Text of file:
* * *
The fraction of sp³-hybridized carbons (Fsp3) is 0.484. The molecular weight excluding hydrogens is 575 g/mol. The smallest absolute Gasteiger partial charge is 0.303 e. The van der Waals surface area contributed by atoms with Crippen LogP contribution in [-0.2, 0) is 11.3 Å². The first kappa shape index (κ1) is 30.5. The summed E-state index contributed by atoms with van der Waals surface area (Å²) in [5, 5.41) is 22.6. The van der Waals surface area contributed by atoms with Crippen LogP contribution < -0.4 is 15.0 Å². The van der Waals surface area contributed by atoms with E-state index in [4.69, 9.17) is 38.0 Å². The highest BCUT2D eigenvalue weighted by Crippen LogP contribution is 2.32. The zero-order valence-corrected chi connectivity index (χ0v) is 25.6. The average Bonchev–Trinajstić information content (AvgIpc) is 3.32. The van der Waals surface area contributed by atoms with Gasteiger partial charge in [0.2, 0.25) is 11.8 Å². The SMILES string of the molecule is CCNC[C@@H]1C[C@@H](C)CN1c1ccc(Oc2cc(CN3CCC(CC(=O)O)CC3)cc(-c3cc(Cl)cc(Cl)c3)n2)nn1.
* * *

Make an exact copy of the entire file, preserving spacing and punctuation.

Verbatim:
The fraction of sp³-hybridized carbons (Fsp3) is 0.484. The molecular weight excluding hydrogens is 575 g/mol. The smallest absolute Gasteiger partial charge is 0.303 e. The van der Waals surface area contributed by atoms with Crippen LogP contribution in [-0.2, 0) is 11.3 Å². The first kappa shape index (κ1) is 30.5. The summed E-state index contributed by atoms with van der Waals surface area (Å²) in [5, 5.41) is 22.6. The van der Waals surface area contributed by atoms with Crippen LogP contribution < -0.4 is 15.0 Å². The van der Waals surface area contributed by atoms with E-state index in [4.69, 9.17) is 38.0 Å². The highest BCUT2D eigenvalue weighted by Crippen LogP contribution is 2.32. The zero-order valence-corrected chi connectivity index (χ0v) is 25.6. The average Bonchev–Trinajstić information content (AvgIpc) is 3.32. The van der Waals surface area contributed by atoms with Gasteiger partial charge in [0.2, 0.25) is 11.8 Å². The SMILES string of the molecule is CCNC[C@@H]1C[C@@H](C)CN1c1ccc(Oc2cc(CN3CCC(CC(=O)O)CC3)cc(-c3cc(Cl)cc(Cl)c3)n2)nn1.